And we have a request for solicitation for a reverse engineering work on the heat exchanger (see attached doc) :
View: https://mobile.twitter.com/MarkThompson_DC/status/1366408888220741632

Despite the irony of Mike T, those things are fairly common in countries that still protect IP* (Bless them).

*occasionally a subcontractor would close its doors without being re-acquired by a third party (foreclosure, retirements of the owner, change in activity or market) and the engineering material or know-how would be simply lost.
They should ask China. China probably still has the design.
 
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New variation? Just for giggles and kicks? Bugging the media?
 
Hope it's not a write-off.
Looks like the LMLG lost downlock at touchdown, may have lost hydraulic pressure. Even with loss of hydraulic pressure, should have maintained a mechanical downlock condition. Won't be a write-off, they will get her up and flying again. A B-2 had a gear collapse in the hangar during non-routine maintenance in May 2002, this is what happens when you do not follow proper procedures when playing with proximity sensor states.
 

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10% of the B-2 force has crashed now. That's worse than the B-58.
In a span of over 20 years. 20 years of hustler would have probably left just enough for a few museums.
I was being facetious.
 
Random B-2 question: was the SDB ever integrated into the aircraft? I've never seen it listed as being operational with the a/c but I did once before, I think on this forum, see an image of four orange colored weapons on a rack in a B-2.
 
From "Jets and Classics" 1989 LaserDisc(https://www.ebay.com/itm/Jets-And-Classics-CAV-LASERDISC-/293577965607?_ul=IN): Early footage of B-2 Spirit AV-1 Serial No 82-1066 "Spirit Of America" first flight and landing gear testing, notable gettting a look at the heat pitot air data sensor deployed in conjunction with a 2 tone paint scheme that would be later dropped:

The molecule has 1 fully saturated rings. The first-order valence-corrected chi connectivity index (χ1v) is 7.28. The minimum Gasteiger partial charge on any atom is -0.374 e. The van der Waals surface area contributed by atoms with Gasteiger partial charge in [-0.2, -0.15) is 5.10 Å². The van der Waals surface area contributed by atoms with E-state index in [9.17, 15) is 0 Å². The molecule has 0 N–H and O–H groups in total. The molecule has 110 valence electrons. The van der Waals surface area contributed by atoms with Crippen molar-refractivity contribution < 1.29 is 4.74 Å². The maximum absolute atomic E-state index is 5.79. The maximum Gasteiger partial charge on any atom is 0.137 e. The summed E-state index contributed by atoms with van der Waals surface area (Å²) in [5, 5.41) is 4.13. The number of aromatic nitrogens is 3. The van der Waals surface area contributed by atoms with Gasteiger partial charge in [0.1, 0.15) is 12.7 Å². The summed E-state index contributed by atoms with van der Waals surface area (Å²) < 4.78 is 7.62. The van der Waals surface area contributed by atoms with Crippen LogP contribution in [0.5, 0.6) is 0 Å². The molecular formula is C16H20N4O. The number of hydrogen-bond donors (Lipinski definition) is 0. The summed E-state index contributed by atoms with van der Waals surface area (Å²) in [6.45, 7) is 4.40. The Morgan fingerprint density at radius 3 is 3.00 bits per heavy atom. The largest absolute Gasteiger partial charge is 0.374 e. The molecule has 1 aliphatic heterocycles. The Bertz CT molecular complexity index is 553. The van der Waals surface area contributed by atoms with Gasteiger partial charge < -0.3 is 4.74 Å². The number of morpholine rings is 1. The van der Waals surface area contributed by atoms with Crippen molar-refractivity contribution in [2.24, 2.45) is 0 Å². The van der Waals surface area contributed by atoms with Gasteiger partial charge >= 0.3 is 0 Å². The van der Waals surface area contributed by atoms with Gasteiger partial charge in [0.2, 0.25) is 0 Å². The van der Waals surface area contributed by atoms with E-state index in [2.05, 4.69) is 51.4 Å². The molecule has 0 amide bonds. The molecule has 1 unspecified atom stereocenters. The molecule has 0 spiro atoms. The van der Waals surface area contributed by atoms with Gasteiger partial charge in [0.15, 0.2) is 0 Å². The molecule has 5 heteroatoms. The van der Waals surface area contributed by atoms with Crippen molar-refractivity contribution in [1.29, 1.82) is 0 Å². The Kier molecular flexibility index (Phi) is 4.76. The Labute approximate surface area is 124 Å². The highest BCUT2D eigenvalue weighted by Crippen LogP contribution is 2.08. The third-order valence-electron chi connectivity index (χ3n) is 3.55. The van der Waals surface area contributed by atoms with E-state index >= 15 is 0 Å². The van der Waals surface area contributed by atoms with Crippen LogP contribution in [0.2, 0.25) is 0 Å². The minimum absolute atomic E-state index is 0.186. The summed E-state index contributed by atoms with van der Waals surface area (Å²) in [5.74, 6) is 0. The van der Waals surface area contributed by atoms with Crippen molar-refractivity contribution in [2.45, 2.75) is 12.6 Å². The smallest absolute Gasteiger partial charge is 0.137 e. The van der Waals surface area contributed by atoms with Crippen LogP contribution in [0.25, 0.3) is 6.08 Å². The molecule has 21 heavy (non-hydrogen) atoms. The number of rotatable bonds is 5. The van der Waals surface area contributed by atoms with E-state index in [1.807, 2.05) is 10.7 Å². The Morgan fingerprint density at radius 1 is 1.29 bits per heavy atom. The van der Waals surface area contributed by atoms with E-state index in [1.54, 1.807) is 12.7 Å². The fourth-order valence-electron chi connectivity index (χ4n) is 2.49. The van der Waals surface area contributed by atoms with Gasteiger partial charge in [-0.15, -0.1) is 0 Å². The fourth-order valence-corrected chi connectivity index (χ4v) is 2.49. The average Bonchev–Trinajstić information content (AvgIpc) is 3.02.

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B-2 has 4 engines but only 2 big inlets, so does it has a plate to separate the inside of each inlet into 2 different air ways (like concordes and B-1) or does the 2 engines share the airflow?
 
thanks for the photos, it is interesting to see that B-2 duct curve downward immediately just 1-2 meters behind the inlet mouth. I thought it would curve slightly and go all the way through the bump on top. So why the inlet bump on top of B-2 needed to be so long??
Screenshot_20220919_015118_Chrome.jpg
another question, what is this gap?
Screenshot_20220919_014403_Chrome.jpg
 
B-2 has 4 engines but only 2 big inlets, so does it has a plate to separate the inside of each inlet into 2 different air ways (like concordes and B-1) or does the 2 engines share the airflow?
A splitter isn't always necessary. For instance, on the XB-70, each inlet duct fed three engines.

damaged-engine.jpg
 
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thanks for the photos, it is interesting to see that B-2 duct curve downward immediately just 1-2 meters behind the inlet mouth. I thought it would curve slightly and go all the way through the bump on top. So why the inlet bump on top of B-2 needed to be so long??
View attachment 684228
For aerodynamic reasons... reduces drag in addition to housing equipment as mentioned above.

The inlet duct actually curves down over a somewhat longer distance than that, but still needs to drop fully into the wing to block radar signals from reaching and reflecting off the front engine blade disk (the engines themselves are fully buried in the wing as well).
 

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